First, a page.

Preliminary on-chip high-speed testing of the bottom-emitting VCSEL PIE arrays of the current embodiment, as in FIG. 7, has been performed using a modified coaxial probe . Laser output was collected by a 62.5 μm-core graded-index fiber at the substrate side. FIG. 16A shows the typical modulation responses at various bias levels measured by a 20 GHz lightwave component analyzer. FIG. 16B shows the 3 dB modulation bandwidth, f3dB, as a function of (I-Ith)½, where I is the bias current and Ith is the threshold current. The observed modulation current efficiency factor is 2.4 GHz/mA½, which is similar to that for a conventional 15 μm-diameter etched-post VCSEL which has about the same area as our “pie”-shape VCSEL (88λ μm2). The RC-limited bandwidth of our devices is estimated to be around 6.5 GHz, which is close to what we have obtained. An additional proton implantation under the probing pads will be very helpful to reduce the parasitic capacitance. Data transmission through a 300 m-long graded-index multimode fiber (with a 62.5-μm core diameter) has been performed by using an O/E converter as the receiver. The results show that these devices, designed without particular high-speed consideration, are already capable of transmitting data up to 1.5 Gb/sec/channel under a 223-1 pseudo-random bit sequence (PRBS) without error (<10−13 bit-error rate). Additional proton implantation or semi-insulating substrate approach will bring up the high-speed modulation performance at the expense of more complicated processing.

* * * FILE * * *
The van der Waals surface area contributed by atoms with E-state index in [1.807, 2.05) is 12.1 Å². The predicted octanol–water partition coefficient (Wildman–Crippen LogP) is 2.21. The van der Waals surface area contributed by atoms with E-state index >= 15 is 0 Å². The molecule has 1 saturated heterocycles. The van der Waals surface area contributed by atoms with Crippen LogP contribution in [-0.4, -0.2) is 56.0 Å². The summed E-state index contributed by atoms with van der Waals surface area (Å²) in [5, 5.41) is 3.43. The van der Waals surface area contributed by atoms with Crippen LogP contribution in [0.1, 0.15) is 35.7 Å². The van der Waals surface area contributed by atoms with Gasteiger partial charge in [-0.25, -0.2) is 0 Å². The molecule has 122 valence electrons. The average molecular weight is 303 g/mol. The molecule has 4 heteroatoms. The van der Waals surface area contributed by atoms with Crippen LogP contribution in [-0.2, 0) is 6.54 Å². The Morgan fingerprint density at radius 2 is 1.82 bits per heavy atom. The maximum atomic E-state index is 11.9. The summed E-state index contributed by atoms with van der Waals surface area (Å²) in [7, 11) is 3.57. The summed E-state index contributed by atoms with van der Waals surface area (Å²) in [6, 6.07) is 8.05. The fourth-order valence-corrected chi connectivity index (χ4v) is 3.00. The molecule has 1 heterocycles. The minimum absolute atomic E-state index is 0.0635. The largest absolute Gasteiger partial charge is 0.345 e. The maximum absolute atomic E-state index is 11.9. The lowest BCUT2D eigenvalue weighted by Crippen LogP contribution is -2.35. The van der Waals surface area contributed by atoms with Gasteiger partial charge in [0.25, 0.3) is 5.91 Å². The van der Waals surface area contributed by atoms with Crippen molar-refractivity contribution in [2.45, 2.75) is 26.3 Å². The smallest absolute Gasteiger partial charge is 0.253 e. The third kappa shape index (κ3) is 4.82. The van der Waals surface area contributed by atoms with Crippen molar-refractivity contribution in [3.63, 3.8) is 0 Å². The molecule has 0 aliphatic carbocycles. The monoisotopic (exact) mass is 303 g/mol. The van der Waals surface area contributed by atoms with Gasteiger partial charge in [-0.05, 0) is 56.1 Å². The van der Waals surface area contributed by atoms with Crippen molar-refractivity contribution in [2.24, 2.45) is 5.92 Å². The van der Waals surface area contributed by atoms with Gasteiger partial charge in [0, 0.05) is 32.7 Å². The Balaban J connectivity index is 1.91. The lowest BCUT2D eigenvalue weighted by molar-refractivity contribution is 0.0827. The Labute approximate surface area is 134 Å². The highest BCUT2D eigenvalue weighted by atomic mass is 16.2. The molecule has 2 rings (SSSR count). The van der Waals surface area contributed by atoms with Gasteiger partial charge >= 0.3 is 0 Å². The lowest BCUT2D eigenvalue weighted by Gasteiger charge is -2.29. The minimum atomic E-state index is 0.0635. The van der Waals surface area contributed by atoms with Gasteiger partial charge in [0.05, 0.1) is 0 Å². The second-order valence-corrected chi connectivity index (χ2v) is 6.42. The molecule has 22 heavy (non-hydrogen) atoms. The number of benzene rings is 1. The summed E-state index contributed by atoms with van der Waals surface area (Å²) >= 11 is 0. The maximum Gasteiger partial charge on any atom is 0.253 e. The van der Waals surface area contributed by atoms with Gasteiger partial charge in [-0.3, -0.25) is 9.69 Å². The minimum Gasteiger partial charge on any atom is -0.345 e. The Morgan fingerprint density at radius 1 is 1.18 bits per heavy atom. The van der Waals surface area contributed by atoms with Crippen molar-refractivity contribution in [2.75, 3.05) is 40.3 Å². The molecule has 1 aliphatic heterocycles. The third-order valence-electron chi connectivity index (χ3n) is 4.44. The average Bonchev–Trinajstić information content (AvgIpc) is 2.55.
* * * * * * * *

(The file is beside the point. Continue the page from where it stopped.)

FIG. 17 shows an embodiment of a high-speed VCSEL PIE design 180 according to the invention. The die 182 contains a multimode fiber 184 of the self-aligned aligned Burrus-type  fiber-coupling configuration attached to the substrate with epoxy 186. The integrated circuit die 182 of this embodiment comprises the following series of layers: an S.I. GaAs substrate layer 188, an i-DBR layer 190, an n-contact layer 192, an active layer 194, an H+ implanted p-DBR layer 196, an insulating isolation layer 198, and a layer of Ti/Pt/Au 200 for contacting the unimplanted p-DBR and for probing pads. Within this structure are shown wells 202, 204 and 206 filled with polyimide for isolation and planarization, n-contacts 208, 210 comprising AuGe/Ni/Au, p-contacts 214, 216 comprising Pd/Zn/Au, and contact pads 200, 218 comprising Ti/Pt/Au. As it is illustrated, the p-contacts 214, 216 are on top of the VCSEL while the n-contacts 208, 210 have an intra-cavity configuration.